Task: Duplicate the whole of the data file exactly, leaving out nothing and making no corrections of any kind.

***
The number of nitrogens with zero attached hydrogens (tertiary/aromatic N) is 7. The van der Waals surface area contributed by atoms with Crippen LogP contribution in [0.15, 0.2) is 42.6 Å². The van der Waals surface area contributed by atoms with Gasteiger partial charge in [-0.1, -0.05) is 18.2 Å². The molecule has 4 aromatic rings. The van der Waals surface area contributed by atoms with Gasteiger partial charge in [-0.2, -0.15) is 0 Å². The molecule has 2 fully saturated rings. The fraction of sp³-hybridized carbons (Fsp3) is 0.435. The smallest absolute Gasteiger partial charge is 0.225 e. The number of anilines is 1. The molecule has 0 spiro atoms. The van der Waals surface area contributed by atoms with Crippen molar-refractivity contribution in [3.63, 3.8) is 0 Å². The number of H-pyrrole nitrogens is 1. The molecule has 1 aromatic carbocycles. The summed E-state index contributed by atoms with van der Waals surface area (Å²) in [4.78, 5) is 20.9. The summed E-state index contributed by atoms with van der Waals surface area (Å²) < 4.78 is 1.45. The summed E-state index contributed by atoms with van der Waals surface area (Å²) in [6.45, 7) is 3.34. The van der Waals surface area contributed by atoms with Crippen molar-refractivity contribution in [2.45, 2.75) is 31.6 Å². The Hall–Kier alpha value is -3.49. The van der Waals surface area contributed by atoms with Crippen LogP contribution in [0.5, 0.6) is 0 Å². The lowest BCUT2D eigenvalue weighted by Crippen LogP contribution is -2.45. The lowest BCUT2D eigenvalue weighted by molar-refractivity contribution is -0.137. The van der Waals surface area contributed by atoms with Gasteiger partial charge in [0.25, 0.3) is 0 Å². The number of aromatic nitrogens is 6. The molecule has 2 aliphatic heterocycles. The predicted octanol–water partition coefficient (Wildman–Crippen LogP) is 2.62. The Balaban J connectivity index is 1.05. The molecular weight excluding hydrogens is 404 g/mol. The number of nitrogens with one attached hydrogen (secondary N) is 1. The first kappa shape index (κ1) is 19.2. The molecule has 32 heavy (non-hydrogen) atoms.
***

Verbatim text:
The number of nitrogens with zero attached hydrogens (tertiary/aromatic N) is 7. The van der Waals surface area contributed by atoms with Crippen LogP contribution in [0.15, 0.2) is 42.6 Å². The van der Waals surface area contributed by atoms with Gasteiger partial charge in [-0.1, -0.05) is 18.2 Å². The molecule has 4 aromatic rings. The van der Waals surface area contributed by atoms with Gasteiger partial charge in [-0.2, -0.15) is 0 Å². The molecule has 2 fully saturated rings. The fraction of sp³-hybridized carbons (Fsp3) is 0.435. The smallest absolute Gasteiger partial charge is 0.225 e. The number of anilines is 1. The molecule has 0 spiro atoms. The van der Waals surface area contributed by atoms with Crippen molar-refractivity contribution in [3.63, 3.8) is 0 Å². The number of H-pyrrole nitrogens is 1. The molecule has 1 aromatic carbocycles. The summed E-state index contributed by atoms with van der Waals surface area (Å²) in [4.78, 5) is 20.9. The summed E-state index contributed by atoms with van der Waals surface area (Å²) < 4.78 is 1.45. The summed E-state index contributed by atoms with van der Waals surface area (Å²) in [6.45, 7) is 3.34. The van der Waals surface area contributed by atoms with Crippen molar-refractivity contribution in [2.45, 2.75) is 31.6 Å². The Hall–Kier alpha value is -3.49. The van der Waals surface area contributed by atoms with Crippen LogP contribution in [0.5, 0.6) is 0 Å². The lowest BCUT2D eigenvalue weighted by Crippen LogP contribution is -2.45. The lowest BCUT2D eigenvalue weighted by molar-refractivity contribution is -0.137. The van der Waals surface area contributed by atoms with Gasteiger partial charge in [0.25, 0.3) is 0 Å². The number of aromatic nitrogens is 6. The molecule has 2 aliphatic heterocycles. The predicted octanol–water partition coefficient (Wildman–Crippen LogP) is 2.62. The Balaban J connectivity index is 1.05. The molecular weight excluding hydrogens is 404 g/mol. The number of nitrogens with one attached hydrogen (secondary N) is 1. The first kappa shape index (κ1) is 19.2. The molecule has 32 heavy (non-hydrogen) atoms.